In regard to peace between the Israelis and the Palestinians, the new Palestinian government led by Hamas has not recognized Israel’s right to exist or addressed terrorism, Rice said.
Israel will give the Palestinians until the end of the year to prove they are willing to negotiate a final peace deal and will unilaterally set final borders with them by 2008 if they don't, a close associate of Prime Minister Ehud Olmert said Tuesday.
Justice Minister Haim Ramon was the first Israeli official to set a deadline for the Palestinians' new militant Hamas rulers to disarm and recognize the Jewish state.
The United States lists Hamas as a terror group that has carried out numerous attacks on Israelis, but the Palestinian people should not suffer since the United States and European Union have frozen funding to that government, Rice said Wednesday.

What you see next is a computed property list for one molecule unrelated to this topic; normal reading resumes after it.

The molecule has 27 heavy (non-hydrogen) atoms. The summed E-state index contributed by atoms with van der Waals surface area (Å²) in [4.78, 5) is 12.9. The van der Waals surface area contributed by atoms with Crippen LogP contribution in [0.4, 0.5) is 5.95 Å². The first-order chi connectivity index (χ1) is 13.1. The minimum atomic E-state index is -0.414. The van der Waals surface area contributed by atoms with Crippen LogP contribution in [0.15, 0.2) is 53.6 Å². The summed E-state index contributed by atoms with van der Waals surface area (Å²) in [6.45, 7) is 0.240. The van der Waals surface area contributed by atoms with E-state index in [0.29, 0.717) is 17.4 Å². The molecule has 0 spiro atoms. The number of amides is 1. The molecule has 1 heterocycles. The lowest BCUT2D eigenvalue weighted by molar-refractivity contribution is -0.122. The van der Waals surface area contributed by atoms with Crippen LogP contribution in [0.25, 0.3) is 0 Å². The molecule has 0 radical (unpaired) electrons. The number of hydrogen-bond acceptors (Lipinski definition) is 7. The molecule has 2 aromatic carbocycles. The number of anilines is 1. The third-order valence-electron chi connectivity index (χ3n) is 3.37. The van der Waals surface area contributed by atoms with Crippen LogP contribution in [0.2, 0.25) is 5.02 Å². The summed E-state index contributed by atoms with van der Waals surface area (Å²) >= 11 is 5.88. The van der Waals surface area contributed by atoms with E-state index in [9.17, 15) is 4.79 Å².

“We are going to give aid to the Palestinian people,” she said, adding that financial help will go directly to the people.
The United States on Tuesday agreed to back a program to deliver limited humanitarian aid to the Palestinian people through non-governmental organizations and UNICEF, the United Nation's children's aid group.
A statement by Mideast peacemakers, issued after a day of closed-door diplomatic meetings, did not disclose the nature or amount of aid that would be provided.
The agreement seemed to highlight concern that the Palestinian people are suffering after months of withholding aid from the government — part of an effort to pressure Hamas into a more accommodating stance toward Israel.
Rice said the European Union would take the lead in the new effort. The United Nations and Russia, the other partners in the so-called Quartet peacemaking group along with the United States, also endorsed the program.
"The thrust of this is the international community is still trying to respond to the needs of the Palestinian people," said the secretary of state.
FOXNews.com's Heather Scroope and the Associated Press contributed to this report.